A great historical example of survivorship bias involves statistician Abraham Wald. He was asked to consult on the US Navy’s efforts to protect World War II bombers from enemy fire.

Navy Planes World War 2  Abraham Wald Historical Example

The Center for Naval Analyses had already conducted their own research. They determined that armor should be added to the areas of planes that were hit the most.

However, Wald noted that researchers were only considering the bombers that survived their missions. He instead suggested that the Navy reinforce the spots that were unscathed.

Wald accurately predicted that these areas, when hit, caused the bombers to go down. His research saved many American lives during World War II.

What Is the Benefit to Understanding Survivorship Bias?

The biggest problem with survivorship bias is that it’s a roadblock to making the best decisions. It blinds you to certain data that could be key to the top choice in a given situation.

Focusing on the survivors only allows you to learn from the best people or things. However, there’s often value to be gained by studying the losers, too.

Looking at a five-time Grammy winner can help an aspiring singer, but it’s also good to consider singers who had talent yet flamed out due to one or more mistakes.

Recalling the story of Wald, he didn’t just consider how to protect bombers that returned successfully. He instead thought about bombers that were shot down and where they may have been hit.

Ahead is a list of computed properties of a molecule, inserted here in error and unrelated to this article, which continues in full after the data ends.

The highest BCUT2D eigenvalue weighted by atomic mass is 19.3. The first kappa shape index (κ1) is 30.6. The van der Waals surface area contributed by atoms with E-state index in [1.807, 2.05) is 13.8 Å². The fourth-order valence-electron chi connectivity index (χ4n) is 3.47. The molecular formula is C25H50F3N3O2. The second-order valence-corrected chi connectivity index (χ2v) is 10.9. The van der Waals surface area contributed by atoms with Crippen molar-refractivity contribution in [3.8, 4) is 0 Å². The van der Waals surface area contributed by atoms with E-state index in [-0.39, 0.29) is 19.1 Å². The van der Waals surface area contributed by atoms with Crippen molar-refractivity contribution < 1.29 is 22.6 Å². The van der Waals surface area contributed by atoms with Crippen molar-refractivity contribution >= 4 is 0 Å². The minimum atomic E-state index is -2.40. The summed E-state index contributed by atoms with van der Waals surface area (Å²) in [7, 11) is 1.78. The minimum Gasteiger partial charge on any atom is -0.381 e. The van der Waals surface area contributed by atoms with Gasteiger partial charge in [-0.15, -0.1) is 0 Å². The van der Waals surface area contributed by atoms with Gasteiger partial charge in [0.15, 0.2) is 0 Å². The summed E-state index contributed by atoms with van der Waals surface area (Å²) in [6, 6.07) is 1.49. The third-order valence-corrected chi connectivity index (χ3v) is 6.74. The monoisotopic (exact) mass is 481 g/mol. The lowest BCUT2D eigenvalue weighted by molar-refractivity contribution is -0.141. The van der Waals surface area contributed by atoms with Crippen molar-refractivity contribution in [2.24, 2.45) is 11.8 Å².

Making a decision isn’t just about considering the elite and survivors. It should instead take into account all types of participants — successful or not.

How Does This Concept Apply to Poker?

Nobody aims to be a low-level poker pro who sits in their local casino grinding out $20 an hour. Instead, everybody wants to become Dan “Jungleman” Cates, Phil Ivey, Daniel Negreanu, or Phil Hellmuth.

These are the players who’ve won millions over their careers and have landed lucrative sponsorship deals. Even when they’re in the midst of a downswing, they at least command headlines due to their fame.

Many articles have been written on these players’ paths to success.

For Example

Cates busted his bankroll several times and worked at McDonald’s as a result.

But he was able to turn things around by using “reverse game selection,” which involves seeking out the toughest opponents (instead of the softest) at certain stakes. Does this mean that everybody else is going to become more successful with reverse game selection?

No, it’s just one example of how one player became great. Trying to improve by playing stronger opponents isn’t for everybody.

Luck is another factor that people don’t always take into account when looking at famous poker pros. While poker involves a great deal of skill, it also includes many elements of chance.

Somebody who becomes a great long-term poker player needs hard work and dedication to reach this pinnacle. However, they’ve also benefited from a lucky break here or there.

Negreanu busted his bankroll the first time he moved to Las Vegas and had to rebuild it in his hometown of Toronto before taking another shot at Vegas.

What if things didn’t go so well for him the second time around? We probably wouldn’t know who Negreanu is today in that case.